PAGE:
January 15, 2010
Anchored at Meek’s Patch
We picked up the hook this morning from Man Island (and we had to skirt Girls Bank (the sand kind, not the money kind) to get there!) and wound our way back through the Devil’s Backbone, through Spanish Wells (you actually go directly through the harbor there) and on to Meek’s Patch, a small island south of Royal Island. We’ll head back to Royal tomorrow to be tucked in for the wind that is supposed to blow Saturday night and Sunday.
Harbour Island was not quite what we had expected. We had heard so much about how unique it is, and how much of a serious resort community it is. Hmm. I am not sure we would describe it as such. From sea, the settlement of Dunmore Town has the appearance of a small Caribbean village. The water front is a bit run down, though the backdrop of pastel-colored houses on the shallow hill are a sunny sight. After anchoring in the silty water, we zipped in to explore. Up close, the water front is no less unkempt. The main place to take the dinghy is the beach to the left of the government dock. We wandered through the island, headed to the ocean-side beach.
The beach has to be where Harbour Island gets its reputation. It is stunning, a wide, gentle, three-mile-long stretch of pink sand. There are more rental chairs and umbrellas (and maybe a 1% occupancy rate – perhaps a result of a cool day, perhaps the rotten world economy?) than I have seen in the past 20 years all together. There is evidence of upscale hotels on the beach front. I would imagine that if you were staying in such a hotel/resort, you’d have a very structured experience.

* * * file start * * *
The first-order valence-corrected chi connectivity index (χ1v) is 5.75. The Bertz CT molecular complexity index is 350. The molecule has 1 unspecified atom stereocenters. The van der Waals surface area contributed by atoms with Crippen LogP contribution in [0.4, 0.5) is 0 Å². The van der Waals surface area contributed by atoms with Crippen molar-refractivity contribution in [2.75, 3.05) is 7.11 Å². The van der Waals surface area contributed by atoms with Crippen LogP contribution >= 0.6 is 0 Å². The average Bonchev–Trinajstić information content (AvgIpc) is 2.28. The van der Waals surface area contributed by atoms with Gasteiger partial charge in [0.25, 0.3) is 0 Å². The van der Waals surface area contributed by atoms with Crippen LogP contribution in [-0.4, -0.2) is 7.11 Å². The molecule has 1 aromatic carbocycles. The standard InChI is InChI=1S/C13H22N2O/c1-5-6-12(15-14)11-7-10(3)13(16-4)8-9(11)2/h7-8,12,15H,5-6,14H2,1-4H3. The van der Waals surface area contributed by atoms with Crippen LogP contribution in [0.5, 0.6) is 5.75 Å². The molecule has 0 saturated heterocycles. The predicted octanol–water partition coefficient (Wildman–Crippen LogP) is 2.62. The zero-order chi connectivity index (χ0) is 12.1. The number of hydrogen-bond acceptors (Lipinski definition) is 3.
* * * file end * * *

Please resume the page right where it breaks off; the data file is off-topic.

Our take on Harbour Island – a pretty neat place, definitely unique in the Bahamas. It reminds us of a combination of Dominica and St. Thomas – wonderful little bodega-style veggie and fruit stores, upscale boutiques, more chickens running around than you can believe, rastas and domino-playing men, drunks weaving around the stores, houses (and streets) that have seen better days in terms of upkeep, and friendly people. Maybe we didn’t find the “resort community” part of the town. Maybe we didn’t want to!
We are a bit surprised at the lack of cruisers in the Harbour Island area (we were the ONLY ones). Yes, the navigation required to get here is daunting, particularly if you focus on the scary write-ups in the cruising guides. But there is a beautiful huge harbor with many different anchorages available (Man Island is a pristine beach anchorage, for example), a neat town to keep you provisioned and laundry-ed. Glad we are that we went, for sure.
Onward (after the next cold front) to more areas none of us have seen yet. The Bight of Eleuthera invites exploring, especially (and really only) in prevailing conditions (a fancy term for easterly winds), which luckily we are expecting for about a week. Yippee!